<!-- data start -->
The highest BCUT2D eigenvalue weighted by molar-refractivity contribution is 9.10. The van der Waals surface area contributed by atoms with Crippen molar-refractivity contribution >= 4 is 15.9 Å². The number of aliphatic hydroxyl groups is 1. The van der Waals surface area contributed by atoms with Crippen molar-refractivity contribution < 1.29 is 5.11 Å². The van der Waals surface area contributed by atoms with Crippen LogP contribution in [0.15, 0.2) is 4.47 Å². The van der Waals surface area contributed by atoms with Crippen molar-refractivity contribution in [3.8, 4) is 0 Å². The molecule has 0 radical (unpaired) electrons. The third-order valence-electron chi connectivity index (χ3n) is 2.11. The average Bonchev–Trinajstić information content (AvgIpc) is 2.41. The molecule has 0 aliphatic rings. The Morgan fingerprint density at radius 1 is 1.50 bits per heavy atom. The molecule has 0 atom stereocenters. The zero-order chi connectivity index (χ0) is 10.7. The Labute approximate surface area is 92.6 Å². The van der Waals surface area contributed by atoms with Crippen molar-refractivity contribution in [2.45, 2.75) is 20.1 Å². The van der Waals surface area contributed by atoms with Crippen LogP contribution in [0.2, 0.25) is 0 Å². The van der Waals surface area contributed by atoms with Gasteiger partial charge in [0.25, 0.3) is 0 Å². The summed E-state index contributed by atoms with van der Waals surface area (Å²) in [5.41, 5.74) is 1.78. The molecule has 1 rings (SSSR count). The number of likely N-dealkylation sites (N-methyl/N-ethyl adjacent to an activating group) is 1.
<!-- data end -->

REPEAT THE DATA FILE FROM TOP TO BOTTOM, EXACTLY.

The highest BCUT2D eigenvalue weighted by molar-refractivity contribution is 9.10. The van der Waals surface area contributed by atoms with Crippen molar-refractivity contribution >= 4 is 15.9 Å². The number of aliphatic hydroxyl groups is 1. The van der Waals surface area contributed by atoms with Crippen molar-refractivity contribution < 1.29 is 5.11 Å². The van der Waals surface area contributed by atoms with Crippen LogP contribution in [0.15, 0.2) is 4.47 Å². The van der Waals surface area contributed by atoms with Crippen molar-refractivity contribution in [3.8, 4) is 0 Å². The molecule has 0 radical (unpaired) electrons. The third-order valence-electron chi connectivity index (χ3n) is 2.11. The average Bonchev–Trinajstić information content (AvgIpc) is 2.41. The molecule has 0 aliphatic rings. The Morgan fingerprint density at radius 1 is 1.50 bits per heavy atom. The molecule has 0 atom stereocenters. The zero-order chi connectivity index (χ0) is 10.7. The Labute approximate surface area is 92.6 Å². The van der Waals surface area contributed by atoms with Crippen molar-refractivity contribution in [2.45, 2.75) is 20.1 Å². The van der Waals surface area contributed by atoms with Crippen LogP contribution in [0.2, 0.25) is 0 Å². The van der Waals surface area contributed by atoms with Gasteiger partial charge in [0.25, 0.3) is 0 Å². The summed E-state index contributed by atoms with van der Waals surface area (Å²) in [5.41, 5.74) is 1.78. The molecule has 1 rings (SSSR count). The number of likely N-dealkylation sites (N-methyl/N-ethyl adjacent to an activating group) is 1.